She arrives in Dublin full of dreams, but dreams are easily crushed. Dublin is a hostile environment. When she is homeless on the streets people throw chips at her, when she begs for money on the Dart she is as invisible as a ghost. A minimum wage supermarket job allows for a bed in a hostel but even that is unsafe. AA develops an obsession with a young woman, Margaret, doing a summer job in the shop.
Danaja Wass’ Notch (Vault Festival) performed by the author and directed by Madelaine Moore for The Thelmas, is a dense almost Joycean odyssey through Dublin seen through the eyes of woman whose mental health is crumbling, and whose sense of self is being eaten away. She is a ghost and one who is chasing ghosts in the form of Margaret who we never see in the flesh but who smiles enigmatically from a TV monitor on which images of Irish daytime TV, shopping channels and retro footage sometimes flicker.
Danaja Wass in NOTCH.
Wass’ script is undeniably dense and narratively intricate (but then life is not a neatly ordered story) but it leavens the pain with a mordant humour. Jokes are dropped in like tiny lethal bombs. It makes for a fascinating, layered hour that sometimes feels like a piece of live art and at others like a wayward stand-up set. Lucy Bishop’s movement direction injects physicality.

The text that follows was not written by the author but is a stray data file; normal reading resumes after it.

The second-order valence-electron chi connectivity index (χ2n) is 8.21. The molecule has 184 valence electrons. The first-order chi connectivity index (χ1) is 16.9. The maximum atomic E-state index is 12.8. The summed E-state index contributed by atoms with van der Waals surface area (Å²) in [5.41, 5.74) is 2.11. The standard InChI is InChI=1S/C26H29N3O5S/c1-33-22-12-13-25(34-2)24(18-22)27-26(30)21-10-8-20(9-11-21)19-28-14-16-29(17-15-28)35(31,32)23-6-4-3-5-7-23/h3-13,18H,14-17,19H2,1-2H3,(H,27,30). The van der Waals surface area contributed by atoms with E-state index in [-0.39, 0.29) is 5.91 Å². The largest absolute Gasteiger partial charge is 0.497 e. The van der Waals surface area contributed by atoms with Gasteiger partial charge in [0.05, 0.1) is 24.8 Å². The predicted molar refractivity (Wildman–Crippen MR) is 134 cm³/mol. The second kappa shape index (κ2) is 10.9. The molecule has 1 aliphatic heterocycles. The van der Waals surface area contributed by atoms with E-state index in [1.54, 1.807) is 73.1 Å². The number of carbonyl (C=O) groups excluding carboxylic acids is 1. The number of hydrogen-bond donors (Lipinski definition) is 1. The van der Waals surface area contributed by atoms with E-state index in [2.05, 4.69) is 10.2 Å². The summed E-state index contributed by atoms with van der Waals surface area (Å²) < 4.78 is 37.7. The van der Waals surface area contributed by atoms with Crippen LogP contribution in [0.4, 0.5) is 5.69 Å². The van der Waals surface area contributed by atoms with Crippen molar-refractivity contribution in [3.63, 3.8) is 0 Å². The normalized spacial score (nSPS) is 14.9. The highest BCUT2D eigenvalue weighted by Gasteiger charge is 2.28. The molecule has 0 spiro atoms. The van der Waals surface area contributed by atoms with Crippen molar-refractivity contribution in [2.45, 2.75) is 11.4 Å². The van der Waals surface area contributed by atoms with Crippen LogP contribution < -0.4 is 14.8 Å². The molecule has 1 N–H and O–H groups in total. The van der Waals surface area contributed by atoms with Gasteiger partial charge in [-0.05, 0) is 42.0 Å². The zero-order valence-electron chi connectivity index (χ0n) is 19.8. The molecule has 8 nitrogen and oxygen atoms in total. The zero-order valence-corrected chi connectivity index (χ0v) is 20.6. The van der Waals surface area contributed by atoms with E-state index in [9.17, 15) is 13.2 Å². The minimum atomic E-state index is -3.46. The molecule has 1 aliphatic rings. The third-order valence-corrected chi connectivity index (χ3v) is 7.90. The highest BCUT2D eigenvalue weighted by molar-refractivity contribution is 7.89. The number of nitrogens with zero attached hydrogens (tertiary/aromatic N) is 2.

The way a sexual assault is introduced late into the narrative as AA hunger for human contact becomes more desperate, and how that violation is presented and read definitely needs to be interrogated more closely by the team. But I’d recommend this: Wass is a really distinctive new voice and one who observes through unblinking, barbed eyes.
Less sophisticated but no less urgent is Annette Brook’s How we Love in which two Nigerians, Regi (Ewa Dina) and Babs (Enoch Lwanga) are about to get married in the UK. But this is no love match but one of necessity. Both are gay and their partners are still in Nigeria where homosexuality is criminalised. Babs plans to return soon and the marriage is a smoke screen to put anti-gay family members and the authorities off his scent. But will everything go according to plan?
How We Love by Annette Brook
This is always very watchable even if the production is rough and ready and the joins in the play’s construction overly apparent. The introduction of an elderly gay neighbour, a holocaust survivor, is undeniably moving but feels a bit laboured. But the relationship and banter between Regi and Babs is very nicely realised, and it’s a necessary play. It reminds that civil liberties are under real, daily threat in Nigeria and that trying to police the heart is a step on the road to destroying those who refuse to love in the permitted ways.